Electronic Thesis and Dissertation Repository

Degree

Doctor of Philosophy

Program

History

Supervisor

Frank Schumacher

Abstract

This dissertation explores both the admiration and dependency that influential Americans developed towards Spain and its imperial legacy as they attempted to construct the United States’ national and imperial identities throughout the long nineteenth century. The project also challenges beliefs associated with American exceptionalism, isolationism, and the Black Legend narrative. Developed in the metropole during the century prior to the United States’ emergence onto the world stage as an overseas imperial power in 1898, an informal group of elite Americans, made up of politicians, diplomats, Hispanist scholars, magazine editors, and exposition organizers, appropriated Spain’s imperial past as the foundation of the American historical narrative. Based on a conceptualization of Whig history, they celebrated the Spanish Empire for having brought civilization to the New World. These individuals also believed that the United States had become the vanguard of civilization; in turn, they accepted that it was their country’s responsibility to expand westward across the continent of North America.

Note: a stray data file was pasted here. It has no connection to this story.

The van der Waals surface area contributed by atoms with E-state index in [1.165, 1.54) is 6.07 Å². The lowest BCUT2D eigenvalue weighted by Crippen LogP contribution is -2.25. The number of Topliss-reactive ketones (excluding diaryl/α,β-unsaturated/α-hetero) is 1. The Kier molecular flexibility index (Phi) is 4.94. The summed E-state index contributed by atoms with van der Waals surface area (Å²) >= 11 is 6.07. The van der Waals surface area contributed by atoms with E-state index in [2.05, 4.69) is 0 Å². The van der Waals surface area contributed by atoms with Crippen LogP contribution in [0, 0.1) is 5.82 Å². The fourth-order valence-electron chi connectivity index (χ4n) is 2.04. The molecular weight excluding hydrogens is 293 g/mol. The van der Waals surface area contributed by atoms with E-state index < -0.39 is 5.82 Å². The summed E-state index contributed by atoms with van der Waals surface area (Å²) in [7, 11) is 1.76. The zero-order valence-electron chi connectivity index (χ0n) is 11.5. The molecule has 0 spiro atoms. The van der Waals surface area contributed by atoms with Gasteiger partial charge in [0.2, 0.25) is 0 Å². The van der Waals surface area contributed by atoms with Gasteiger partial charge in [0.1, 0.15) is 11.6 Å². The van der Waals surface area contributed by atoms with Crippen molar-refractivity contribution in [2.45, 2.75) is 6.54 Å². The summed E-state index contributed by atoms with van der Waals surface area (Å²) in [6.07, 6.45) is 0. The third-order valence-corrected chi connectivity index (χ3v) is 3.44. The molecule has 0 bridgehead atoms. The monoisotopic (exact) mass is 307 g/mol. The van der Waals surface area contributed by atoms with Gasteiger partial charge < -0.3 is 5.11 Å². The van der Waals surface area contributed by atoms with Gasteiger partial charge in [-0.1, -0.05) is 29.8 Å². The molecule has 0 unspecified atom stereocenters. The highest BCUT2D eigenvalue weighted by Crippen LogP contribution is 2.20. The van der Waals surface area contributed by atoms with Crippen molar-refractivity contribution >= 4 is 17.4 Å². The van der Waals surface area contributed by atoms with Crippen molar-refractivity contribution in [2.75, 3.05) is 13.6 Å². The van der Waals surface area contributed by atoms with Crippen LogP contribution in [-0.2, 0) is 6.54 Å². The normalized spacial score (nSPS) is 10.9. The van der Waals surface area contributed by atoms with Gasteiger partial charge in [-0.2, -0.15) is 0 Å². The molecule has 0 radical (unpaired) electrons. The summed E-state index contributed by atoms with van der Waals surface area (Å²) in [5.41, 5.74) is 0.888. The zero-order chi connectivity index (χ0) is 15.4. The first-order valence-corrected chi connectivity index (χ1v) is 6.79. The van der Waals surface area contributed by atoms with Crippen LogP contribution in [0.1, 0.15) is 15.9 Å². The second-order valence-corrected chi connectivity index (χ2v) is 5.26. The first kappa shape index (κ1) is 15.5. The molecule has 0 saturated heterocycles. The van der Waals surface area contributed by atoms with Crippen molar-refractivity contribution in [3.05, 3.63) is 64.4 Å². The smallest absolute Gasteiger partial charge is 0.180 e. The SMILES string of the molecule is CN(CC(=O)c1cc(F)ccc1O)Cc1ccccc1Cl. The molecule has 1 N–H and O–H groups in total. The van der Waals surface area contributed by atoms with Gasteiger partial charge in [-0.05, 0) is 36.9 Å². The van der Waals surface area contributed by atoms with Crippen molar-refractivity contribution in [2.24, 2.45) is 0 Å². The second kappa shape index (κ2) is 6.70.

Following the transfer of imperial power that occurred at the conclusion of the Spanish-American War of 1898, the United States found itself in possession of Cuba, Puerto Rico, Guam, and the Philippine Islands. Relatively unfamiliar with the empire’s new overseas colonial possessions, U.S. military officers and colonial administrators pragmatically adopted the narrative that had been created in the metropole. These individuals used Spain’s imperial legacy as the foundation of their own colonial projects, as they borrowed from several centuries of imperial knowledge and expertise throughout the periphery of their new empire.

Available for download on Wednesday, July 10, 2019


Share

COinS